Time to di­vest JUTC

Jamaica Gleaner - - OPINION&COMMENTARY -

THE REV­E­LA­TION that Con­trac­tor Gen­eral Dirk Har­ri­son is in­ves­ti­gat­ing the award of a se­cu­rity, and per­haps other, con­tracts, at the Ja­maica Ur­ban Tran­sit Com­pany (JUTC) is just the lat­est in a se­ries of con­tro­ver­sies at that firm, which re­in­forces our view of the ur­gent need for a frank con­ver­sa­tion about its fu­ture, in­clud­ing of its own­er­ship and man­age­ment.

The JUTC is the state bus com­pany. It was es­tab­lished in the late 1990s to bring or­der to what, in the decade and a half af­ter the clo­sure of its pre­de­ces­sor, the Ja­maica Om­nibus Ser­vice (JOS), had be­come a sham­bolic pub­lic trans­port sys­tem in the Greater Kingston area. For a while, the JUTC seemed to be achiev­ing its man­date. Dis­ci­pline largely re­turned to the city’s bus routes. The JUTC’s mod­ern, de­cently ap­pointed buses mostly ad­hered to sched­ules and didn’t race along the roads.

The com­pany, how­ever, failed to make money. Rather, it lost it by the buck­ets. In the cur­rent fis­cal year, the JUTC projects to lose J$7.3 bil­lion, be­fore a di­rect gov­ern­ment sub­sidy of J$2.5 bil­lion. Its deficit will reach J$30 bil­lion. Even those fig­ures mask the real sit­u­a­tion, given that there are some costs, in­clud­ing for cap­i­tal stock, that are not for its ac­count. If the JUTC were a pri­vate com­pany, without the cush­ion of tax­pay­ers, the re­ceivers would have long been in.

There are sev­eral rea­sons for this state of af­fairs at the JUTC. A ma­jor one is that the 58 mil­lion pas­sen­gers who will ride JUTC buses this year won’t pay the eco­nomic cost of their trips. They re­ceive gov­ern­ment sub­si­dies, es­pe­cially stu­dents and pensioners. But sub­si­dies to pub­lic trans­porta­tion are not unique to Ja­maica. It is a mat­ter of pol­icy in many coun­tries, given how cru­cial the sys­tem is to an ef­fi­cient econ­omy.

The JUTC con­fronts an­other is­sue: com­pe­ti­tion on its routes, much of it from il­le­gal route taxis. Then there is the peren­nial bur­den of state com­pa­nies: their use as ve­hi­cles through which gov­ern­ments dis­pense largesse. They are also of­ten badly man­aged.

A fort­night ago, the cur­rent JUTC CEO, Paul Abra­hams, reap­pointed to the job at the change of gov­ern­ment a year and a half ago, com­plained of the com­pany be­ing over­staffed by nearly 500. Staff num­bers had risen af­ter he demit­ted of­fice in 2012. The im­pli­ca­tion was that the for­mer ad­min­is­tra­tion had en­gaged in po­lit­i­cal hir­ing. There would have to be job cuts.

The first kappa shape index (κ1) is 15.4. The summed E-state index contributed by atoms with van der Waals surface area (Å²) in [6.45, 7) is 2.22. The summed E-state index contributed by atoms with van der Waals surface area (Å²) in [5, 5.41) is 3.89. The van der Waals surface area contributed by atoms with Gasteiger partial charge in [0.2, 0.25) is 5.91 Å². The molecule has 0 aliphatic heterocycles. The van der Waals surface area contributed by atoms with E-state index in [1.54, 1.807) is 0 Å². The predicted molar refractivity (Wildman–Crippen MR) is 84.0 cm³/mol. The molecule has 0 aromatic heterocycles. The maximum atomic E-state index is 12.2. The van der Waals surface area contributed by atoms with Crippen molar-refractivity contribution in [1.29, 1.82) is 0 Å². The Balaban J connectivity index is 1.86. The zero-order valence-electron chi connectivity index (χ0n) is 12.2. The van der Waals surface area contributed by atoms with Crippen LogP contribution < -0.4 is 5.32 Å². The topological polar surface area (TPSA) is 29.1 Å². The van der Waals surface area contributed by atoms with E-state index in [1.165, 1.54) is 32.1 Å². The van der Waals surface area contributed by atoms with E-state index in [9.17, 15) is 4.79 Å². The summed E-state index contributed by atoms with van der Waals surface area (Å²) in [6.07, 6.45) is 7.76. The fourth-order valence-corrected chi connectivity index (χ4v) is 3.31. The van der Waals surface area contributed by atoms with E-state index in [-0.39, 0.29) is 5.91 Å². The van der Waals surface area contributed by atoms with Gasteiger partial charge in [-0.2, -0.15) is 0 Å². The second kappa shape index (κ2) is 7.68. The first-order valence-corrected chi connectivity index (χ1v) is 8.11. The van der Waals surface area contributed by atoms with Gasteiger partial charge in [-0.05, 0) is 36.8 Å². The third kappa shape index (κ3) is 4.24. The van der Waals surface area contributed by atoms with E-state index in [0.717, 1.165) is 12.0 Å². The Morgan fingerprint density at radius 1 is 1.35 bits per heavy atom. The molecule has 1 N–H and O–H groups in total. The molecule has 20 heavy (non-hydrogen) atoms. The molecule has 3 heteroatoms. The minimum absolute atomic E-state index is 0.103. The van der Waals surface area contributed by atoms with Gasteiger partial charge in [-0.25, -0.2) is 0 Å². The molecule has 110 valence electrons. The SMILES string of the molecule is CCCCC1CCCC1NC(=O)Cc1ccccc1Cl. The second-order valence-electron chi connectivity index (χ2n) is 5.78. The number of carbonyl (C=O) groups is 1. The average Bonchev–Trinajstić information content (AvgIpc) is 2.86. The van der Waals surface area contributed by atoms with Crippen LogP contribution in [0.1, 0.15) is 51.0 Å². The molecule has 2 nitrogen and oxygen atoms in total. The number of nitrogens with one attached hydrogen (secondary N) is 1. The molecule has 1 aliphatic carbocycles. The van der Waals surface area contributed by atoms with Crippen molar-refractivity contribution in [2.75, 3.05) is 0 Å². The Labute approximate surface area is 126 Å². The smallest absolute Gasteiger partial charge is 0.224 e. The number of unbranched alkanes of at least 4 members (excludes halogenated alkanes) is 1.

The Op­po­si­tion hit back: Staff in­creased be­cause they ran more buses. Now, bad man­age­ment meant that the JUTC had a smaller op­er­a­tional fleet.

INI­TIAL CONTRETEMPS

The ini­tial contretemps were fol­lowed last week with a call by the Op­po­si­tion for the res­ig­na­tion of the JUTC board over al­le­ga­tions that the com­pany had hired a se­cu­rity com­pany, to which a board mem­ber is con­nected, in breach of pro­cure­ment rules. Worse, the se­cu­rity firm was to do work that should be done in­ter­nally. Mr Abra­hams re­jected those claims, but con­ceded that the firm had been hired on a short-term con­tract. An­other ar­range­ment was aban­doned when it was dis­cov­ered that a com­pet­i­tive ten­der was re­quired – an ac­tion aimed, the Op­po­si­tion said, at a clean-up once they were caught out.

We don’t know where the truth lies in these charges and coun­ter­claims. But peren­ni­ally, con­tro­versy can’t be good for the morale of work­ers and for the at­mos­phere within which man­agers op­er­ate. We pre­vi­ously called for a thought­ful con­ver­sa­tion on the fu­ture of the JUTC, and pub­lic trans­porta­tion more gen­er­ally. That needs to be ac­cel­er­ated.

The Gov­ern­ment must de­ter­mine whether it should be in the bus busi­ness, or if it should be merely its reg­u­la­tor. If it leaves the busi­ness, it has to de­cide if it pro­vides the sec­tor with sub­si­dies, and the process by which this is done. In the mean­time, the ad­min­is­tra­tion should em­ploy an ex­ter­nal firm with ex­per­tise in pub­lic trans­port to man­age the JUTC.

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